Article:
New York Daily News – Elvis “gave an exhibition that was suggestive and vulgar, tinged with the kind of animalism that should be confined to dives and bordellos.”


San Francisco Chronicle – “in appalling taste.”


No doubt, this just reinforced Ed Sullivan’s determination to never have Elvis on his show.  However, by then, Elvis was already signed to appear on The Steve Allen Show on July 1, 1956.  This was in the Sunday night slot directly opposite The Ed Sullivan Show.  Allen thought about canceling Elvis’ appearance, but instead had him wear tails and a top hat and sing to a basset hound.


So how did Steve Allen with Elvis do in head-to-head competition with Ed Sullivan?  Allen clobbered the king of Sunday night TV with 55% of the nation’s viewing audience.  The ratings war went to Allen by a 20.2 to 14.8 margin.  Sullivan threw in the towel and negotiated with Col. Parker to get Elvis on his show.  Parker knew he was holding all the cards and muscled $50,000 from Sullivan, an unheard of amount at the time.  So, Sullivan passed on Elvis when the tab was $5,000, and had to shell out ten times that amount to get him later.  At least it was for three shows.  Here’s a thought.  Eight months earlier RCA paid Sam Phillips $35,000 for Elvis’ recording contract, and now he was getting $50,000 for three TV shows.  Did RCA get a good deal or what?


I have read several reviews and commentaries that express how important it was for Elvis’ career for him to appear on The Ed Sullivan Show.  I beg to differ.  By the date of the first show, Elvis already had three #1 hits.  His first album Elvis Presley was a million-seller and the first rock & roll album to go to the top of the charts.  He was already filming his first movie and was under contract for several more.  His live shows were jam-packed with screaming girls, and hardly a day went by without stories and photos of Elvis appearing in newspapers and magazines. 


For the first show, anyway, I think Ed Sullivan needed Elvis more than Elvis needed him.  About all Sullivan did for Elvis was make him more acceptable to the parents of his adoring fans.  At the end of Elvis’ third appearance, Sullivan came out and called him “a real decent, fine boy.”  Sullivan closed with, “We’ve never had a pleasanter experience on our show with a big name than we’ve had with you; you’re thoroughly all right.”  That may have allowed the parents to breathe easier, but it had no notable impact on Elvis’ career, which was already cruising on overdrive.


©  2007   Philip R Arnold   All Rights Reserved


It’s a fact that Elvis fans buy lots of Elvis stuff, and that keeps the smart marketers coming up with new goodies for us.  Well, they’ve done it again, and, if you’re looking for a way to get the most bang for your buck, let me recommend Elvis – The Ed Sullivan Shows.  You have probably read that this recently released triple DVD set contains all three shows where Ed Sullivan hosted Elvis in 1956 and 1957.  It is that and so much more, and I am truly surprised it costs only $30, not $50. 


Because I had seen these performances on a twelve-inch TV as a young fan of fourteen, there was a huge déjà vu factor for me when Elvis – The Ed Sullivan Shows arrived in the mail.  I was even more pleased when I saw the packaging.  Although the set covers events a half-century old, the graphic design is as cool and modern as you can get.  Mini-holograms front and back.  When you slide the set out of the heavy cardboard sleeve and fold it open, it measures almost three feet wide.  First class liner notes await you, done by famous rock & roll writer Greil Marcus, author of “Mystery Train.”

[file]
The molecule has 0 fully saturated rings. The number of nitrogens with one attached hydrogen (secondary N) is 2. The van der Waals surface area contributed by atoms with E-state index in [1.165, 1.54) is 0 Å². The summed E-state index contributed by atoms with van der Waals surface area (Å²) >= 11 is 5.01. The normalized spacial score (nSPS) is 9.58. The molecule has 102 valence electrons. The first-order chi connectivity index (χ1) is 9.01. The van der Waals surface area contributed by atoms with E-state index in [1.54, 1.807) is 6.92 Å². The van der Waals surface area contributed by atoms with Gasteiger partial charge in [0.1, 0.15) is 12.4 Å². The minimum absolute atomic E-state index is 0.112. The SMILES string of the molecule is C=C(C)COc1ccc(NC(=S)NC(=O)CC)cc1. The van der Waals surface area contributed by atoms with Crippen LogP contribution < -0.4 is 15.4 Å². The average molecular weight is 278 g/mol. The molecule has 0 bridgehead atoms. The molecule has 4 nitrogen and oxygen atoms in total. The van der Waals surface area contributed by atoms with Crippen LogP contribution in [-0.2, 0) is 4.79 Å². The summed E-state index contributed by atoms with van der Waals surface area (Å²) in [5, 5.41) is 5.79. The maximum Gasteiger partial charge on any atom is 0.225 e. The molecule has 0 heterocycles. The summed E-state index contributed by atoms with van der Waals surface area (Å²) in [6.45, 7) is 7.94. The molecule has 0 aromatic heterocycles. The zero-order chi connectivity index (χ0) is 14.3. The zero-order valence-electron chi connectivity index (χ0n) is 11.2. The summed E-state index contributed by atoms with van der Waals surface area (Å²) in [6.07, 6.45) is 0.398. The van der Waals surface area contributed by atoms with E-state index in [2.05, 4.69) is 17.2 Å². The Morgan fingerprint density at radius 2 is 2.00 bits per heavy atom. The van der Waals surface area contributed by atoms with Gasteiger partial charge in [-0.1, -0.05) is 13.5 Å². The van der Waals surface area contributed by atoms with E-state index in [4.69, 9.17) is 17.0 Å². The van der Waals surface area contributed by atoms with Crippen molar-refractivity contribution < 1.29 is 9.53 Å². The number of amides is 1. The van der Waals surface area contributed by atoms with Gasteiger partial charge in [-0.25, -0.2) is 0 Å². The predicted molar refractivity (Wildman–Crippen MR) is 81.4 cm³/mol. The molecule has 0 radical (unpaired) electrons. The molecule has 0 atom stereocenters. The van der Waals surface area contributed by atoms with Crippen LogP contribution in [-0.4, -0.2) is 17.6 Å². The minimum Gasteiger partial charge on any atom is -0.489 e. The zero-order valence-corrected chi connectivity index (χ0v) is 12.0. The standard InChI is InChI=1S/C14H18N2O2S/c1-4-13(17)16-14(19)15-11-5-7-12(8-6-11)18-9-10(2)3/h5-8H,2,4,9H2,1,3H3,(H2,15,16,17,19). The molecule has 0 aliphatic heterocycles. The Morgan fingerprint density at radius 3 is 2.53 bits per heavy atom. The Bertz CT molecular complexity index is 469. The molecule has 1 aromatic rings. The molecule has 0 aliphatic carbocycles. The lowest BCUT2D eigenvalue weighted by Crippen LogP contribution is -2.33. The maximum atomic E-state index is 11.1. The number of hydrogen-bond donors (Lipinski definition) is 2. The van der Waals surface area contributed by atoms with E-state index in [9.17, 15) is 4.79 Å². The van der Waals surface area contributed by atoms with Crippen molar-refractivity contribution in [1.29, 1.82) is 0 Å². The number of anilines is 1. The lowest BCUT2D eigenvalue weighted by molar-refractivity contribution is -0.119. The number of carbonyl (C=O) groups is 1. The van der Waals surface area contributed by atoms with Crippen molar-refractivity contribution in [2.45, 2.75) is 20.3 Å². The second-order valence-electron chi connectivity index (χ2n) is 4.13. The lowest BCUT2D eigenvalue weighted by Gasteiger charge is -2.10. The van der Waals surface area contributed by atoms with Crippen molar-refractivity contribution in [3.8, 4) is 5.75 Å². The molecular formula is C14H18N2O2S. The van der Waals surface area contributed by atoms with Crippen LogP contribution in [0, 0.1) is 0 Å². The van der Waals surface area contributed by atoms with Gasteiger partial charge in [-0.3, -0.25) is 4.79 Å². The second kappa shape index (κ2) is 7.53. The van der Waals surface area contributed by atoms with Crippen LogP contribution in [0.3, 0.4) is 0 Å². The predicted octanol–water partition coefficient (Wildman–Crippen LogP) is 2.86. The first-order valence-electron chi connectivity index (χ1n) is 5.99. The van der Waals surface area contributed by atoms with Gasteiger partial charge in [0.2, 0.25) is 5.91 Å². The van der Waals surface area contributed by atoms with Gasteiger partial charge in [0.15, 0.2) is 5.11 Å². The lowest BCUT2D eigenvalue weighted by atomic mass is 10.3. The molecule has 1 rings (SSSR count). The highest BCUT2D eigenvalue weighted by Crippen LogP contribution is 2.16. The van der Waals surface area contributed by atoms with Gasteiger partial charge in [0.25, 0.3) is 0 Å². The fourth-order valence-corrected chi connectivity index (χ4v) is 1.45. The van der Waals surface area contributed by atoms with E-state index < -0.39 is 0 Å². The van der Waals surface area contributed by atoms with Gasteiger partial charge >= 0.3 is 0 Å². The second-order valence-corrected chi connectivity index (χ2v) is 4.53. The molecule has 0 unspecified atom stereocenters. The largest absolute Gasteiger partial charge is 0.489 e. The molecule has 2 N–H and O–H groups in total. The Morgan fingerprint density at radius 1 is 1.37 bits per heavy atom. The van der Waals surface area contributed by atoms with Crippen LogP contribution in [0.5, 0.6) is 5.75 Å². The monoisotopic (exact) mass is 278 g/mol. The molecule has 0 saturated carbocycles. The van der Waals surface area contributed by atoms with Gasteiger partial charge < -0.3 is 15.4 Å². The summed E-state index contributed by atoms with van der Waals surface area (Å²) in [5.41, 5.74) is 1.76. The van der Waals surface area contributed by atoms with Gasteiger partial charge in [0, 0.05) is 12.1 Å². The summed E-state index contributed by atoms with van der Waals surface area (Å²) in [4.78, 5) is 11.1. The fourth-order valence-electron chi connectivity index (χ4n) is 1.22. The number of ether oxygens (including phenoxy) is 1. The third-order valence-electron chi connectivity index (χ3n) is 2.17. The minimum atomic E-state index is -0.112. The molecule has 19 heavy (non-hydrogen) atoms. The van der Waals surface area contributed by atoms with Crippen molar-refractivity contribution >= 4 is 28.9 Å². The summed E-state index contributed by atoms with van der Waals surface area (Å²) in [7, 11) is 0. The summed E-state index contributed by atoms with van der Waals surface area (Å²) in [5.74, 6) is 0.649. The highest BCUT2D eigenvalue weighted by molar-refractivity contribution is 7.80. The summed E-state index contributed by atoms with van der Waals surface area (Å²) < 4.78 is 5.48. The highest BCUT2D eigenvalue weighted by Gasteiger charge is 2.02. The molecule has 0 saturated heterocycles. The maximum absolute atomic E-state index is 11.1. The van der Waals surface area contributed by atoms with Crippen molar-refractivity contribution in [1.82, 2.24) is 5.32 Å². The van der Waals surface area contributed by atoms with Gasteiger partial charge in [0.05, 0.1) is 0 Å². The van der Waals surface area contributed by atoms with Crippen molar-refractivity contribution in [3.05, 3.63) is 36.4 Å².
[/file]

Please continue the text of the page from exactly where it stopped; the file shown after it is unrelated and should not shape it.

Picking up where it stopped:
Some of the inner pages list the special features on each disk.  I love all the special features that come on DVDs these days, and Elvis – The Ed Sullivan Shows has plenty.  My favorite is a color film (no sound) of Elvis performing in 1955.  It is the earliest known video of Elvis performing and shows a step in his evolution as a performer.  Here he is wearing some sort of denim overalls, singing on a tiny stage (with young girls sitting on the edge).  He looks so young, and he sure is having fun.


One of the special features on each disc is the option to watch just the Elvis segments.  That’s exactly what I did first.  When you see all the songs back-to-back (four songs from Sept. 9, 1956, four songs from Oct. 28,1956, and seven songs from Jan. 6,1957, you start to notice interesting things.  For example, Elvis did three of his hits on all the shows: ”Hound Dog,” “Don’t Be Cruel,” and “Love Me Tender.”  That’s not surprising with the first two being a two-sided smash that together stayed at # 1 for twelve weeks.  “Love Me Tender” was the title song from Elvis’ first movie, which got lots of mention on the shows.


Watching Elvis’ performances in sequence cleared up the confusion in my mind about whether Ed Sullivan filmed Elvis from the waist up on all three shows or just the last one.  Actually, Sullivan allowed full viewing of Elvis on just one song each on the first two shows.


Another thing I noticed was how Elvis toyed with the young girls in the audience by doing hand motions, mouth movements and exotic looks with his eyes. All followed by shrieks, of course.  The Jordanaires backed Elvis on every song and were constantly visible behind or beside him except for the tight shots of Elvis’ head.  That’s fine, but the band was not seen except on two songs.  You could tell Scotty, DJ, and Bill were close by, so why the camera didn’t pan to them mystifies me.  Well, maybe Col. Parker had already started his campaign that ultimately squeezed Scotty and Bill out.


The song on Disc 1 with the band on screen is “Ready Teddy,” and it is my favorite of the whole set.  Scotty rocks out on the instrumental bridge, and we get a full-shot view of Elvis doing some hot footwork.  This is the Elvis I tuned in to see back in 1956, and my preference is no different today.  I must admit that one move looks like classic James Brown, but I don’t care.  Elvis’ dancing was great and I wished it had lasted much longer.


The second time I watched the song, I couldn’t resist the temptation to play with the slow-mo and freeze-frame features on the remote.  Seeing Elvis in action in slow motion is such a kick for me.  Every time I freeze a good shot, I wish there was a machine connected to my TV that would print out a poster of what’s on the screen.  Boy, would I have a collection of cool posters.  Come to think of it, maybe that’s another good idea for those smart marketers.


©  2007   Philip R Arnold   All Rights Reserved